Europe rejects tighter regulations on e-cigarettes

In a landmark decision, members of the European Parliament have rejected a plan to unilaterally regulate e cigarettes as medicinal products. The news comes amid heightened debate over the safety of e cigarettes. In France, just as elsewhere, e cigarette use is on the rise and boutique stores are emerging on major cities. Due to the emerging trend, French lawmakers are considering making vaping (the term for “smoking” one of the smokeless e cigarettes) indoors illegal, a move being mirrored in other countries. Rejecting the regulation doesn’t affect that decision, but had the proposal been made law, e cigarette sales would be restricted and the devices have been subject to different tax grades.

The e cigarette vote was one part of a larger round of decisions on tobacco regulation. While e cigarettes emerged unscathed, tobacco products will be subject to tighter control. In a plan to make cigarettes less appealing to children and adults alike, menthol and other flavored cigarettes will be banned within five years. A proposal to outlaw boxes of 10 cigarettes, an especially popular product in the UK, failed, with the European Parliament opting to “recommend” boxes of 20 cigarettes or more. Many member states already require larger cigarette counts in boxes, with the UK and Italy being outliers.

Tobacco regulations and health warnings will be dramatically increased

The final major decision of the day came in regards to printed health warnings. Under new laws, cigarette manufacturers will have to cover 65 percent of each box with EU approved warnings, an increase from before. It was hoped that MEPs would vote to cover 75 percent of each both with warnings, with 65 percent being the minimum accepted.

Todays vote is an important step along the road to adopting the new laws. When it comes into effect, the regulatory package represents only a minimum standard. Individual nations are free to impose tighter regulations, but must at least adhere to the minimum figures. For example, the UK has already stated it plans to license e cigarettes as medicinal from 2016 onwards, and today’s decision doesn’t necessarily change anything for British authorities. Similarly, Belgium already forces manufacturers to cover 75 percent of each cigarette box with health warnings.

  • Source BBC Le Monde (FR)
  • Image Credit Dalecav (Flickr &#x2F Creative Commons)
  • Related Items europe regulation smoking european union eu european parliament e cigarette tobacco vaping mep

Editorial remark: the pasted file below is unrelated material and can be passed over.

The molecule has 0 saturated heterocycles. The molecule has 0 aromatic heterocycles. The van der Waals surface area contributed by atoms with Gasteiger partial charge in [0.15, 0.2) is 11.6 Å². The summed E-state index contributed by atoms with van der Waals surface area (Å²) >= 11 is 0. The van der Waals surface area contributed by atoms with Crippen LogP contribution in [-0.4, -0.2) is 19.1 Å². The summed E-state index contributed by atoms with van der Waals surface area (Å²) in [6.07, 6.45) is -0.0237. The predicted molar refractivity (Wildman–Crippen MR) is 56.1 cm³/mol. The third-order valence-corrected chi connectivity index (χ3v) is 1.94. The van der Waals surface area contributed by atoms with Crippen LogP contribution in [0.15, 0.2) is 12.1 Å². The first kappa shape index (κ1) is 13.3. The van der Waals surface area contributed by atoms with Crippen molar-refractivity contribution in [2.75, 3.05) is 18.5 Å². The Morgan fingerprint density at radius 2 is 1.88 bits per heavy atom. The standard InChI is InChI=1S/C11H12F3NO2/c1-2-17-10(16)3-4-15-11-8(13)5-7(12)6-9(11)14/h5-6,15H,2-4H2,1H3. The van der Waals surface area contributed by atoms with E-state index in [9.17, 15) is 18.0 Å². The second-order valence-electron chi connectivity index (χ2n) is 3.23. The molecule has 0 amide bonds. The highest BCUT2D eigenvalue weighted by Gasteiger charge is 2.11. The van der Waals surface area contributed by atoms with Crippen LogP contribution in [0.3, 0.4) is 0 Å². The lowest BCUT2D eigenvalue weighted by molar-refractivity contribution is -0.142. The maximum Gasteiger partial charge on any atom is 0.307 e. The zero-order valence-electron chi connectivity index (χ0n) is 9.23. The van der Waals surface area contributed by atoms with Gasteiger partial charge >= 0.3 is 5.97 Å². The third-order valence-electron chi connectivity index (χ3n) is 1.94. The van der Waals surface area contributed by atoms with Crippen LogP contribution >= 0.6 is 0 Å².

Eu law on e-cigarettes has been made on the back of a fag packet : european conservatives and reformists group

ECR MEP Martin Callanan has hit out after the European Parliament voted to heavily over regulate many electronic cigarettes, in a move that he warns is likely to send e cigs users back to more harmful tobacco.

MEPs today held their final vote on the Tobacco Products Directive, which sets out a number of measures to discourage younger people from taking up smoking, such as larger pack warnings and a ban on flavourings. However, MEPs have also voted to introduce 14 pages of new red tape on e cigs (which deliver nicotine using vapour to avoid many of the harmful side effects of smoking such as tar, smoke and carbon monoxide). The new rules will ban refillable e cigs (which comprise a large component of the e cigs market), if only three EU countries ban them. It would also restrict all but the weaker e cigarettes (20 mg/ml nicotine), which would risk cigarette users going back to cigarettes in order to achieve the same nicotine hit .

Mr Callanan has fought a long campaign for e cigarettes to be regulated in a manner proportionate to the evidence that exists on them. He has received thousands of emails and letters from users who argue that the products have enabled them to move off of tobacco.

Last October, when the matter first came to a vote in the parliament, Conservative MEPs fought off efforts to force e cigs to undergo a medicinal authorisation procedure that would have placed many small manufacturers under threat. However, despite the vote of the parliament in favour of e cigs, the Commission and a few MEPs took it upon themselves to add a whole new article to the directive during the late night closed doors negotiations between the parliament and national governments seeking the agreement necessary to pass the proposals into law.

Speaking after today’s vote, which is expected to become law by 2016, Mr Callanan said

“E cigs are not healthy, but they are surely far better for you than smoking tobacco. We have fought for sensible regulation on e cigs that recognises the role they have played in taking many thousands of people off of smoking.

“The parliament voted for e cigs to be lightly regulated until we know what regulation might be required. Yet sneaky MEPs and commission officials sneaked a whole raft of red tape into back room negotiations without discussing them with e cigs users or other MEPs. We have drafted huge parts of this law on the back of a fag packet with decisions about smoke filled rooms ironically being made in smoke filled rooms in Brussels.

“The majority of the Tobacco Products Directive is on the zealous end of the scale but we could have accepted it. However, what we could not accept is the draconian restrictions on e cigs that were adopted. I believe we have completely failed to deliver the aim of discouraging smoking. By making it harder for smokers to get hold of e cigs of the strength they require, we just increase the chance of them resuming smoking tobacco.”